The grain markets continued to push lower this week as favourable weather and temperatures and a strong U.S. dollar did not help any bullish players. Wheat has had nine straight sessions of going lower, dropping over 7.5 per cent in last week, while corn had its worst week in the past year, down almost seven per cent for the September contract.
The rest of the complex didn’t fare much better with oats the biggest loser, down 8.6 per cent while soybeans dropped 3.5 per cent and canola was able to stand against the grains (pun intended) with only 2.5 per cent in weekly losses.
Rabobank upped their forecasts for corn and soybean prices, but at $4 and $9.60 by the end of 2015, these prices are still below the current prices on the futures board for the end of the year (harvest sales pressure anyone?). What’s certain is that the U.S. will likely see some average yield declines (and lost acres) because of the wet weather in May and June.
While the USDA is pegging corn yields at 166.8 bushels an acre, most private analysts have dropped their estimates to between 163 bu/ac and 165 bu/ac. This includes Morgan Stanley who says drier weather could get things back up near the U.S.D.A.’s current forecast but more normal weather will likely lead to 164.6 bu/ac (versus the 20-year average of 161.9 bu/ac).
Currency trade is stealing some of the limelight this week as new economic indicators around the world show the U.S. is the only economy that’s actually able to stand up on its own. That being said, the strength of the U.S. Greenback will pressure on U.S. prices (as you saw this week) while most Canadian prices will likely see that exchange rate differential get priced into basis levels. I’m not expecting a Loonie-Dollar trade below $0.75, meaning that while some will hope the Canadian dollar losses will boost your grain sale price, the reality is that it will likely be muted, for the most part, by basis.
Speaking of forecasts, CWB wrapped up their annual Western Canada crop tour and it spoke a little bit to what things are actually looking like across the Prairies. It was no surprise that better numbers were found out east in Manitoba, while the worst stuff was in drought-riddled Alberta counties where some wheat yields are forecast to be about 25 bu/ac — that’s half of last year’s estimate. Total wheat production was pegged by CWB at 23.1 million tonnes (down 21 per cent from 2014), including 4.2M tonnes of durum, whereas canola production was pegged at 12.5 million tonnes, down 19 per cent year-over-year.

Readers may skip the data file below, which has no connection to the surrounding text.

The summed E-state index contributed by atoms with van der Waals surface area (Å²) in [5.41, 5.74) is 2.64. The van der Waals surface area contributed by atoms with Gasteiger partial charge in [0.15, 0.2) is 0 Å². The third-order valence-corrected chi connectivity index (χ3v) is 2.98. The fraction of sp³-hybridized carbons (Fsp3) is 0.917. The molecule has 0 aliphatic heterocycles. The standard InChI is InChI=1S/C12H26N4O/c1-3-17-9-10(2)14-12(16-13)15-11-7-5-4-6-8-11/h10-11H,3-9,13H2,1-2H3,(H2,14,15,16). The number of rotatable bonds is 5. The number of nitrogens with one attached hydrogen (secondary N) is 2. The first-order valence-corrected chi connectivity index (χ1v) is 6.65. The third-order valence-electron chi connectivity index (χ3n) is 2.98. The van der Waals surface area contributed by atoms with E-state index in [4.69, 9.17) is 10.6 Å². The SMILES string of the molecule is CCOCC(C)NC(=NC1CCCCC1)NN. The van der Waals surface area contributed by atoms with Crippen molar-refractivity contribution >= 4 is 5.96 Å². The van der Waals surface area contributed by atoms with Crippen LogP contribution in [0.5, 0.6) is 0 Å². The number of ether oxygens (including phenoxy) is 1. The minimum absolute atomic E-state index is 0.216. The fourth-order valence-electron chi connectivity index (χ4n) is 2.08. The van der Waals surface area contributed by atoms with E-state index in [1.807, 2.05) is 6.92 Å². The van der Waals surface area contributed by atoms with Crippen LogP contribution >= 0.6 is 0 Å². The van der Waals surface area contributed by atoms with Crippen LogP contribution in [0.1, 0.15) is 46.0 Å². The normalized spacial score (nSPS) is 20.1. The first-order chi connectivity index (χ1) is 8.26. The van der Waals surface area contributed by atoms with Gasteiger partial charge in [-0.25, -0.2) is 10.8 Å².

From a comparative standpoint, CWB’s forecasts are on the low-end from most analysts, but keep in mind that most other analysts didn’t cover 3,100 miles to do their analysis. From my perspective (and, no, I definitely haven’t driven that many miles), FarmLead’s numbers sit at 25.5 million total wheat, 4.6 million tonnes of durum, and 12.8 million tonnes of canola production.
One firm that’s way off the market right now is the Government of Canada, as AAFC barely changed any of their output estimates earlier in the week, pegging total wheat production at 27.1 million tonnes (the USDA is at 27.5 million) and durum output at 5.2 million tonnes. As for canola, Agriculture Canada left canola output completely unchanged at 14.3 million tonnes.
However, the ministry did drop its forecast for canola exports to 7.6 million tonnes, a drop of more than 17 per cent from last year and the smallest export demand number in three years. Readily available export supplies on the west coast will likely be challenged this year because of Alberta producing a smaller crop and they’re the lowest hanging fruit for west coast exporters. Conversely, canola crushers should have plenty of supply to work through, but all this equals AAFC’s forecast for 2015/16 canola ending stocks to fall to a “very tight” 500,000 tonnes. In all likelihood, that number could drop to below 400,000 tonnes when AAFC eventually realizes they’ll have to downgrade things.
Ultimately, no one should be denying that there will be a smaller crop this year in Western Canada, one of the world’s largest-producing regions. We’re still a ways from the finish line for most of the North American crop so much like the acreage reports from a few weeks ago, I’ll take these numbers with a grain of salt (especially Agriculture Canada’s canola forecast – if you haven’t picked that up yet).
The market has ticked up to where it thinks the equilibrium is between supply and demand, and while we can’t discount lower Canadian production, supply elsewhere remains pretty good which will cap price increases and/or lead to more substitution effects. For example, should we expect higher canola prices? In the short-term no, but moving into winter months, it wouldn’t be surprising to see a high $12/bu number on the futures board, but without a big rally in the rest of the oilseed market (namely soybeans), anything above $13.25-$13.50 is likely not in our price 9-month forecast with substitution effects starting to take place.
When it comes to cashflow though, looking into 2016 there will be some more sales opportunities but what’s your cash balance look like through the end of the year? It’s worth the time to spend a few hours going over your expected expenses over the next six months (including that trip back to Phoenix or Mexico or Hawaii with a much more expensive U.S. dollar!) Who knows though – a winter-time rally that most are expecting might just give you the opportunity to pay for that trip.